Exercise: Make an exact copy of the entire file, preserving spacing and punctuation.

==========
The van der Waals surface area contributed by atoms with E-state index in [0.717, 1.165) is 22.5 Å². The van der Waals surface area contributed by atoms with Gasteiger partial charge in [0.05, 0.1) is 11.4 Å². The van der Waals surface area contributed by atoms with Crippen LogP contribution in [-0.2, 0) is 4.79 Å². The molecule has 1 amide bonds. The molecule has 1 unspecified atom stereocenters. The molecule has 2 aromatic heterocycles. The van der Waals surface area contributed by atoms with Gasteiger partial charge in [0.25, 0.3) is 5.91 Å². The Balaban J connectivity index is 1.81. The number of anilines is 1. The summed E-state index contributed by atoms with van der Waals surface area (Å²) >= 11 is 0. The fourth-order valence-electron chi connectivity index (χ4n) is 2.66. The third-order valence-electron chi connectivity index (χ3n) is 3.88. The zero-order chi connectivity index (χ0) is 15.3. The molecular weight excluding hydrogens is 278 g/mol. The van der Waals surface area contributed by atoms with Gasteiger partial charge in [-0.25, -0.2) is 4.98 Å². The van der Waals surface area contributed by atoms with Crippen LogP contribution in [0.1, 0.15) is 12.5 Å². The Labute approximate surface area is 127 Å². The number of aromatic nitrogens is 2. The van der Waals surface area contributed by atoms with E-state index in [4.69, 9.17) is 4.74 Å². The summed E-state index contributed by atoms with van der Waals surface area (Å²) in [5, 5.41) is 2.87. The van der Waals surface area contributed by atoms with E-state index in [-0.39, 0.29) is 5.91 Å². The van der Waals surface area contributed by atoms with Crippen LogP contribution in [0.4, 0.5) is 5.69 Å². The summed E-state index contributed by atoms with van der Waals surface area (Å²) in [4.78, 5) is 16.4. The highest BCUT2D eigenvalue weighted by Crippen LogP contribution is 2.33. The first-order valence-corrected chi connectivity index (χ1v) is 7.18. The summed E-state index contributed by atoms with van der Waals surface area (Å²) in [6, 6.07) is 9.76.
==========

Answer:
The van der Waals surface area contributed by atoms with E-state index in [0.717, 1.165) is 22.5 Å². The van der Waals surface area contributed by atoms with Gasteiger partial charge in [0.05, 0.1) is 11.4 Å². The van der Waals surface area contributed by atoms with Crippen LogP contribution in [-0.2, 0) is 4.79 Å². The molecule has 1 amide bonds. The molecule has 1 unspecified atom stereocenters. The molecule has 2 aromatic heterocycles. The van der Waals surface area contributed by atoms with Gasteiger partial charge in [0.25, 0.3) is 5.91 Å². The Balaban J connectivity index is 1.81. The number of anilines is 1. The summed E-state index contributed by atoms with van der Waals surface area (Å²) >= 11 is 0. The fourth-order valence-electron chi connectivity index (χ4n) is 2.66. The third-order valence-electron chi connectivity index (χ3n) is 3.88. The zero-order chi connectivity index (χ0) is 15.3. The molecular weight excluding hydrogens is 278 g/mol. The van der Waals surface area contributed by atoms with Gasteiger partial charge in [-0.25, -0.2) is 4.98 Å². The van der Waals surface area contributed by atoms with Crippen LogP contribution in [0.1, 0.15) is 12.5 Å². The Labute approximate surface area is 127 Å². The number of aromatic nitrogens is 2. The van der Waals surface area contributed by atoms with E-state index in [4.69, 9.17) is 4.74 Å². The summed E-state index contributed by atoms with van der Waals surface area (Å²) in [5, 5.41) is 2.87. The van der Waals surface area contributed by atoms with E-state index in [-0.39, 0.29) is 5.91 Å². The van der Waals surface area contributed by atoms with Crippen LogP contribution in [0.4, 0.5) is 5.69 Å². The summed E-state index contributed by atoms with van der Waals surface area (Å²) in [4.78, 5) is 16.4. The highest BCUT2D eigenvalue weighted by Crippen LogP contribution is 2.33. The first-order valence-corrected chi connectivity index (χ1v) is 7.18. The summed E-state index contributed by atoms with van der Waals surface area (Å²) in [6, 6.07) is 9.76.